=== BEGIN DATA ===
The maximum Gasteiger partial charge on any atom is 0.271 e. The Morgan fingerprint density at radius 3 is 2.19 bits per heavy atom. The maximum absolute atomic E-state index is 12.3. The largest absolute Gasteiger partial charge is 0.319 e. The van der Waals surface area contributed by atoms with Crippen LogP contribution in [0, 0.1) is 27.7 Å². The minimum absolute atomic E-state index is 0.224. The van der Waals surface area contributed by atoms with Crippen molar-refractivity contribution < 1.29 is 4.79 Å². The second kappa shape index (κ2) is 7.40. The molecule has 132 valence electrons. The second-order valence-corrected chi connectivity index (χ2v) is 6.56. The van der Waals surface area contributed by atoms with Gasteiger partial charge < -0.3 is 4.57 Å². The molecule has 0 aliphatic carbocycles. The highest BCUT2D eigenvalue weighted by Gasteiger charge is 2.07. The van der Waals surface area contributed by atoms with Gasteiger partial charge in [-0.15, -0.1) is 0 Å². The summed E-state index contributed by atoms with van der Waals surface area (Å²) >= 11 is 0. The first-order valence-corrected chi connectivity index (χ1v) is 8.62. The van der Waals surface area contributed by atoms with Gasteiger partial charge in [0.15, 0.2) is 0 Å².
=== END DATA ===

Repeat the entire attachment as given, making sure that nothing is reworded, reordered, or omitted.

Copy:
The maximum Gasteiger partial charge on any atom is 0.271 e. The Morgan fingerprint density at radius 3 is 2.19 bits per heavy atom. The maximum absolute atomic E-state index is 12.3. The largest absolute Gasteiger partial charge is 0.319 e. The van der Waals surface area contributed by atoms with Crippen LogP contribution in [0, 0.1) is 27.7 Å². The minimum absolute atomic E-state index is 0.224. The van der Waals surface area contributed by atoms with Crippen molar-refractivity contribution < 1.29 is 4.79 Å². The second kappa shape index (κ2) is 7.40. The molecule has 132 valence electrons. The second-order valence-corrected chi connectivity index (χ2v) is 6.56. The van der Waals surface area contributed by atoms with Gasteiger partial charge < -0.3 is 4.57 Å². The molecule has 0 aliphatic carbocycles. The highest BCUT2D eigenvalue weighted by Gasteiger charge is 2.07. The van der Waals surface area contributed by atoms with Gasteiger partial charge in [-0.15, -0.1) is 0 Å². The summed E-state index contributed by atoms with van der Waals surface area (Å²) >= 11 is 0. The first-order valence-corrected chi connectivity index (χ1v) is 8.62. The van der Waals surface area contributed by atoms with Gasteiger partial charge in [0.15, 0.2) is 0 Å².